Siemens launched its glassdraftAir last month, a wi-fi-enabled downdraft extractor made from clear glass with vents that create a curtain to guide steam and cooking odours into an extraction area. Unlike clunky cooker hoods of yore, the design keeps sightlines clear while in use and is described as so quiet that “it won’t interrupt conversation”. Prices start at £2,349 for an 80cm-wide model; it drops back down into the worktop when not in use.
a kitchen with wooden cabinets and marble counter tops, along with an area rug on the floor
Kitchen trends for 2021: fluting and ribbing
Annie Ebenston, lead designer, Blakes London, says: “Both fluting and ribbing are a hugely popular trend at the moment. We’re using lots of fluting in our designs, predominantly in timbers to add warmth and texture to mixed material schemes.” Latest launch from Superfront, makers of cupboard fronts to customise Ikea kitchens, is the Wood Collection x Japandi design. Undecorated apart from the horizontal bars of the drawer handles and pulls that extend across the units to create a ribbed effect.
a wooden chair sitting on top of a rug in front of a kitchen countertop
Kitchen trends for 2021: fluting and ribbing
If colour is calming down, in the latest kitchen designs, texture is taking up the slack, in the form of fluting, rippling and ribbing, on reeded glass doors and timber cupboard fronts. Latest launch from Superfront, makers of cupboard fronts to customise Ikea kitchens, is the Wood Collection x Japandi design. Undecorated apart from the horizontal bars of the drawer handles and pulls that extend across the units to create a ribbed effect.
a white table and chairs in a small room next to a kitchen with an island
Kitchen trends for 2021: banquettes
A couch or armchair used to be the pinnacle of kitchen comfort but now even more upholstery, such as this pretty blush upholstered seating by John Lewis of Hungerford, is finding a home in the cooking zone. The lounge-ification of the kitchen continues with a trend for banquettes — combining the cushioned comfort of a sofa with the space efficiency of fitted furniture. Herringbone’s clients are increasingly requesting bespoke banquettes with storage underneath lift-up seats.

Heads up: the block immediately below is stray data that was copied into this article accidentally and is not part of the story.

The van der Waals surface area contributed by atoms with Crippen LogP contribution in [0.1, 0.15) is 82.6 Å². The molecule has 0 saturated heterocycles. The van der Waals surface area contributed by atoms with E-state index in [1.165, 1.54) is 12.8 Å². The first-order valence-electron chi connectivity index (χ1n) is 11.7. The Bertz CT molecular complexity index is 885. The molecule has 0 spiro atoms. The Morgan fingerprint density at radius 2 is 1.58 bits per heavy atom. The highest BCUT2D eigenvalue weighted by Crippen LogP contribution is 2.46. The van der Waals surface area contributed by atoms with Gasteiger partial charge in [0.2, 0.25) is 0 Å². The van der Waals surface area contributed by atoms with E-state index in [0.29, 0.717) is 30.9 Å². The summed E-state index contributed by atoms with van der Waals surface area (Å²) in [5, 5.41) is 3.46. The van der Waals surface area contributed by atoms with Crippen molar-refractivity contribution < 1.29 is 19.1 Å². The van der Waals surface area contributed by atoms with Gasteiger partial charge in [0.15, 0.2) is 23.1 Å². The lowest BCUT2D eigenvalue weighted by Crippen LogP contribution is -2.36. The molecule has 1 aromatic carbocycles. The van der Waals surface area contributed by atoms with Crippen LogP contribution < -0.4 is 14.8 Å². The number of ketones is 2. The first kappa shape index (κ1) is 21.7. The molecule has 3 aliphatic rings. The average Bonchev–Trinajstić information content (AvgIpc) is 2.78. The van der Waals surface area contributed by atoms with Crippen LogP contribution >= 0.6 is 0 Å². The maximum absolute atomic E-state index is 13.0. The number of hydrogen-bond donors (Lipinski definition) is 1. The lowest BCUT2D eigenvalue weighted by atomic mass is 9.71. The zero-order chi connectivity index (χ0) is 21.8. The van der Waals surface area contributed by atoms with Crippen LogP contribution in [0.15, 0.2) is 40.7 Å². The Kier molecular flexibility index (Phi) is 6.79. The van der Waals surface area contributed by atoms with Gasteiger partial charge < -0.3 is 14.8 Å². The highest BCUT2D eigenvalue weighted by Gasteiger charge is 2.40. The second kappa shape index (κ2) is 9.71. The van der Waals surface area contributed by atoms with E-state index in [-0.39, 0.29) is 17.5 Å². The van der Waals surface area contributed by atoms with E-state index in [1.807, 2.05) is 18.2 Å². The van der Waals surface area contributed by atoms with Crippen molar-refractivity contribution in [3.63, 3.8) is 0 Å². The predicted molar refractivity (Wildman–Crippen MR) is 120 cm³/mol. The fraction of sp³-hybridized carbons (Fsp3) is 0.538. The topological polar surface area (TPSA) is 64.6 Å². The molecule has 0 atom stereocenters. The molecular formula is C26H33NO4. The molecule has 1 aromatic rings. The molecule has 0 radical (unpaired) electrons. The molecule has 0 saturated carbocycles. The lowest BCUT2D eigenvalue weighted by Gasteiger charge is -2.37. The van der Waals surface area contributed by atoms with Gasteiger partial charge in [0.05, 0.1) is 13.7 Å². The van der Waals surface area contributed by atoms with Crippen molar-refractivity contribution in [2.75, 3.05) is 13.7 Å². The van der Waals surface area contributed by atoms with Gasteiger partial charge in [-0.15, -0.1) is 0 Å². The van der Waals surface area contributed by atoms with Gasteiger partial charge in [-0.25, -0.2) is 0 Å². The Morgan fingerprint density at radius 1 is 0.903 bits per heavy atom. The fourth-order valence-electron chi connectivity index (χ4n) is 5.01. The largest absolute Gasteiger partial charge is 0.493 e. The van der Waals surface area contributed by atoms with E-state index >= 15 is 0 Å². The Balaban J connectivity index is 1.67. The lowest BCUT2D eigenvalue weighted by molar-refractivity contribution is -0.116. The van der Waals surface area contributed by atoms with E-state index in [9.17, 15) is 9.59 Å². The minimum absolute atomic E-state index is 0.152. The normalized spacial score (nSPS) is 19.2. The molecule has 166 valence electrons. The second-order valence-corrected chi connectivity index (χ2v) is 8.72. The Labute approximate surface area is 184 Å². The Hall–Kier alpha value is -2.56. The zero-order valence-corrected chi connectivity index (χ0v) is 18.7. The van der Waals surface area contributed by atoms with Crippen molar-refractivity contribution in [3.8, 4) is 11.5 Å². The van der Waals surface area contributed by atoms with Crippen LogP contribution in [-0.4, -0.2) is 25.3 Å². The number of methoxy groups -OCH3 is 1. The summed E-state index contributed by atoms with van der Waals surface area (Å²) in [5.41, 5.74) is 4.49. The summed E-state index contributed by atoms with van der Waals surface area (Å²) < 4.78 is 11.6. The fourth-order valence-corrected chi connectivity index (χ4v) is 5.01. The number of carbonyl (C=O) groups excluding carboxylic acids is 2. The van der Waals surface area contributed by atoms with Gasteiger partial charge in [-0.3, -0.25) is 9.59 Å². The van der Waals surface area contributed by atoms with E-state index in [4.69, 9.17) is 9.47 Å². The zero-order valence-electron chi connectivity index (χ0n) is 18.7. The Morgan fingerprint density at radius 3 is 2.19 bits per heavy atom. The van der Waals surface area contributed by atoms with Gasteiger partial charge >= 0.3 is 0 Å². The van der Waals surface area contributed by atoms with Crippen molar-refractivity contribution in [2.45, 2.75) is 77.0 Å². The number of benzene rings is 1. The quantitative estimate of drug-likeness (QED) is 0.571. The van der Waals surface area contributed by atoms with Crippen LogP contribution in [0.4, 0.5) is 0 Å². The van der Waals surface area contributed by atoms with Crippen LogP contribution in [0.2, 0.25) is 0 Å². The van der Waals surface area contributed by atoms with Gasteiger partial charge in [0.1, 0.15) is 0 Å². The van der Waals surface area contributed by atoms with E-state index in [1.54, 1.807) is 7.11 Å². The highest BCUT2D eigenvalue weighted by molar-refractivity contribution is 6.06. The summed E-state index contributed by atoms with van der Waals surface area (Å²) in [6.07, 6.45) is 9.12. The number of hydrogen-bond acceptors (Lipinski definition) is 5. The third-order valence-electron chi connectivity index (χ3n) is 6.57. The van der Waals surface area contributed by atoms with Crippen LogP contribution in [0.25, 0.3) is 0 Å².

the kitchen is clean and ready to be used as a dining room or office space
Kitchen trends for 2021: eco tweakment
Nature has become increasingly important to our health and wellbeing, with sustainability high on our list of priorities. The most eco-friendly course is to refurbish and reuse existing cabinets. Anna Drakes of the interior design and architectural consultancy Space A (spacea.co.uk) says: “Where people are more conscious of sustainability, they think twice about throwing out things that are in good condition and instead opt for hacks."
a kitchen with gray cabinets and shelves filled with white plates, bowls and oranges
Kitchen trends for 2021: utility luxe
Sculleries, such as this opulent marble-clad example by Artichoke kitchen designers, scooted to the top of kitchen wish lists when supermarket runs became weekly exercises in stockpiling and storage. Any ancillary space set aside for a particular function, preferably behind closed doors, is in demand. Open-plan living is still popular but with the whole family being at home during lockdowns we came to appreciate the need for separate spaces.
a kitchen with lots of counter space and shelves filled with various items on top of them
Kitchen trends for 2021: utility luxe
Pantries, such as this opulent marble-clad example by Artichoke kitchen designers, scooted to the top of kitchen wish lists when supermarket runs became weekly exercises in stockpiling and storage. Any ancillary space set aside for a particular function, preferably behind closed doors, is in demand. Open-plan living is still popular but with the whole family being at home during lockdowns we came to appreciate the need for separate spaces.